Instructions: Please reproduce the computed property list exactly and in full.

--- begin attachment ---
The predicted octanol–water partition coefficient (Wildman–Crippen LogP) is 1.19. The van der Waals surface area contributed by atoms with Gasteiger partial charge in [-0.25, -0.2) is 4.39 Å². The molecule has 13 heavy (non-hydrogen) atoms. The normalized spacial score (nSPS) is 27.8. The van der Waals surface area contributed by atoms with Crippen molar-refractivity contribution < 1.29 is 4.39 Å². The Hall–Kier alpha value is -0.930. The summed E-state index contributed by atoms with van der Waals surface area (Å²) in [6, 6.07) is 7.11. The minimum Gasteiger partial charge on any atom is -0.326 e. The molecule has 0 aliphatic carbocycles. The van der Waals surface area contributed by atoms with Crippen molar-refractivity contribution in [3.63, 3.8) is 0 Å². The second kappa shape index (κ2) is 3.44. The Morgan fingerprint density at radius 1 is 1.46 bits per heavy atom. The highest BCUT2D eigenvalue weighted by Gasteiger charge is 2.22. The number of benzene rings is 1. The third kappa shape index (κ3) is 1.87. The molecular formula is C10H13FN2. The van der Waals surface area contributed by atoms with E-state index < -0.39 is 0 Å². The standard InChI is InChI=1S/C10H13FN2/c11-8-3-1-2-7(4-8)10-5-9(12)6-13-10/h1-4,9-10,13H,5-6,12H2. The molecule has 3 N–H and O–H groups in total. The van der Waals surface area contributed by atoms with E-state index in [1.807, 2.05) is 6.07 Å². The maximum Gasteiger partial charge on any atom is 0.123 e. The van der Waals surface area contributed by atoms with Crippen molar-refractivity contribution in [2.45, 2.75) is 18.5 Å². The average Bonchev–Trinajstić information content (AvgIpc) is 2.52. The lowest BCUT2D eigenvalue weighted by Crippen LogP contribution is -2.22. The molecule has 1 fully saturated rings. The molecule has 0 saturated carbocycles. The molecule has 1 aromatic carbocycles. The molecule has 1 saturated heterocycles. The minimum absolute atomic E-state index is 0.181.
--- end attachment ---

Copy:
The predicted octanol–water partition coefficient (Wildman–Crippen LogP) is 1.19. The van der Waals surface area contributed by atoms with Gasteiger partial charge in [-0.25, -0.2) is 4.39 Å². The molecule has 13 heavy (non-hydrogen) atoms. The normalized spacial score (nSPS) is 27.8. The van der Waals surface area contributed by atoms with Crippen molar-refractivity contribution < 1.29 is 4.39 Å². The Hall–Kier alpha value is -0.930. The summed E-state index contributed by atoms with van der Waals surface area (Å²) in [6, 6.07) is 7.11. The minimum Gasteiger partial charge on any atom is -0.326 e. The molecule has 0 aliphatic carbocycles. The van der Waals surface area contributed by atoms with Crippen molar-refractivity contribution in [3.63, 3.8) is 0 Å². The second kappa shape index (κ2) is 3.44. The Morgan fingerprint density at radius 1 is 1.46 bits per heavy atom. The highest BCUT2D eigenvalue weighted by Gasteiger charge is 2.22. The number of benzene rings is 1. The third kappa shape index (κ3) is 1.87. The molecular formula is C10H13FN2. The van der Waals surface area contributed by atoms with E-state index < -0.39 is 0 Å². The standard InChI is InChI=1S/C10H13FN2/c11-8-3-1-2-7(4-8)10-5-9(12)6-13-10/h1-4,9-10,13H,5-6,12H2. The molecule has 3 N–H and O–H groups in total. The van der Waals surface area contributed by atoms with E-state index in [1.807, 2.05) is 6.07 Å². The maximum Gasteiger partial charge on any atom is 0.123 e. The van der Waals surface area contributed by atoms with Crippen molar-refractivity contribution in [2.45, 2.75) is 18.5 Å². The average Bonchev–Trinajstić information content (AvgIpc) is 2.52. The lowest BCUT2D eigenvalue weighted by Crippen LogP contribution is -2.22. The molecule has 1 fully saturated rings. The molecule has 0 saturated carbocycles. The molecule has 1 aromatic carbocycles. The molecule has 1 saturated heterocycles. The minimum absolute atomic E-state index is 0.181.